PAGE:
The meticulous acquisition of objects, the recasting of belongings across time and localities, and the premeditated display of artifacts are all common museum practices—they also comprise some of the impulses guiding Celia Perrin Sidarous’ work. Both entities orchestrate the production of exhibitions, and reference complex histories through mise en scène. Idiosyncratically, each employ strategies to confront the ways in which objects may be interpreted by viewers; but while the museum methodically prescribes viewing conditions, the artist intentionally confounds them, yet solicitously offers clues.
Drawing from these affinities and an array of other associations, Montreal-based Perrin Sidarous was invited to create a site-specific installation at Campbell House Museum—a rare remaining example of Georgian architecture in Toronto, built in 1822 using classical Greek and Roman style, symmetry, and proportion. Originally located on a plot of land nearby, Campbell House was moved to its current site to prevent the building’s impending destruction. Positioned within a contemporary environment, this historic house acts as a stage for the artistic practice of Perrin Sidarous, likewise transiently relocated.
Notions around shifts and change reverberate throughout the exhibition a shape to your shadow, as the artist’s spatial interventions unfold in a series of constellations across the museum. In these new and recent works, many of which are informed by visits to archaeological sites in Greece, Perrin Sidarous conceives sculptural compositions within a scene, elegantly formed to reflect the effects of light on their surfaces. Narratively suggestive yet deliberately enigmatic, her still life assemblages—comprised of vessels, shells, sea fan corals (Alcyonacea) and various floral, vegetal, and mineral forms—are carefully arranged in her studio, exclusively for the camera’s gaze. Within the setting of a historic house museum, the resulting pictorial representations offer many layers of meaning that remain open to interpretation.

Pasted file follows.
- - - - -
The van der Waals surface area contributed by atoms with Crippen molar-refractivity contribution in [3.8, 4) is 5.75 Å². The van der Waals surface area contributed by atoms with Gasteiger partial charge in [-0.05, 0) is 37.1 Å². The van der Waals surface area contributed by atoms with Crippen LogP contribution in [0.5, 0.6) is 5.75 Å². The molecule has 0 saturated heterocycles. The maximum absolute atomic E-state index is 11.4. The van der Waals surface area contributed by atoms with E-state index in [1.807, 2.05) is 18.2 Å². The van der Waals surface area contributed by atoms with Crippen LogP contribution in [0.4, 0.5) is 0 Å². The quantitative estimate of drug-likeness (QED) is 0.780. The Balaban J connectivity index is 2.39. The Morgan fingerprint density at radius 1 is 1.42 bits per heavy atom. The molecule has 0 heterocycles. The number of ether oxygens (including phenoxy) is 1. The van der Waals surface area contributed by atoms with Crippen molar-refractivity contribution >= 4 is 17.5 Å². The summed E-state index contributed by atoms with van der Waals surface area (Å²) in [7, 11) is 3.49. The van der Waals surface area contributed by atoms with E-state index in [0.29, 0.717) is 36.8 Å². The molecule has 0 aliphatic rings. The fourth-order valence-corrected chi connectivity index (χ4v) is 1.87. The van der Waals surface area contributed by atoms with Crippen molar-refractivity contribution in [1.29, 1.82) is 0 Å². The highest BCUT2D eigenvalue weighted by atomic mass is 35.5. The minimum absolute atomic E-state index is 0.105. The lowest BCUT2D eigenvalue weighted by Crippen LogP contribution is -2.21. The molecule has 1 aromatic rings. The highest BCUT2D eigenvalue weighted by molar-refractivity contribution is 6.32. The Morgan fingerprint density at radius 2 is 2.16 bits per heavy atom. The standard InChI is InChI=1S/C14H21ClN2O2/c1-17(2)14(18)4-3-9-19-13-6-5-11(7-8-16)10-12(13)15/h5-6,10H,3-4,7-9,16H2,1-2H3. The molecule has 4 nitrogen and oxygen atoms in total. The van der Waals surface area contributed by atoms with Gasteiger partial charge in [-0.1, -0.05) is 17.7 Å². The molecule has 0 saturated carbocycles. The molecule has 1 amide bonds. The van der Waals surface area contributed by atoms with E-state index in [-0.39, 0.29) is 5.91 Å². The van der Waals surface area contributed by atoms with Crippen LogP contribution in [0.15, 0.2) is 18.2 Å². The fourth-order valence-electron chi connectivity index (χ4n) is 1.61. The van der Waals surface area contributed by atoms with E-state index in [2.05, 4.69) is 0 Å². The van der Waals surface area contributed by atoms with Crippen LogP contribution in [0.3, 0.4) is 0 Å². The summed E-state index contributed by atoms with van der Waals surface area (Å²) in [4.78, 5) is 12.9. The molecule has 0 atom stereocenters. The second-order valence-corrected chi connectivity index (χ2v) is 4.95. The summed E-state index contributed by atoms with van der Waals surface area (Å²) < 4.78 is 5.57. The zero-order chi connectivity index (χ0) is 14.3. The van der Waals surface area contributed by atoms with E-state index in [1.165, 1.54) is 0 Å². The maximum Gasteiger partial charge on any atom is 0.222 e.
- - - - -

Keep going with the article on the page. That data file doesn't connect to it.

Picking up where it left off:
The positioning of disparate yet familiar elements throughout the house creates a simultaneous presence and absence. In the hallway cabinet and period rooms on the main floor, Perrin Sidarous has removed or rearranged historical objects and furniture to create space for establishing new relationships between the vernacular items and her contemporary art pieces. Occupying the customary locations of antique prints and portraits on the walls, her images reflect an ongoing interest in the physical presence of inanimate objects and their metamorphosis through photography. In the blue room, upstairs—the one space in the museum used for rotating exhibitions—casts of the artist’s arms, reminiscent of a fragmented classical statue, physically mark her presence in the space. While singular works are freestanding in sculptural frames, the 19th-century mantelpiece supports multiple, overlaid images. The ceramic objects displayed in the photographs evoke minimalist compositions and modernist abstractions, and the marble elements depicted are sumptuously ageless. Undulating across time and place, two and three dimensions, hard and soft materials, colour and black-and-white, Perrin Sidarous’ works summon a multitude of internal and cultural histories.
Organized by CONTACT in partnership with Campbell House Museum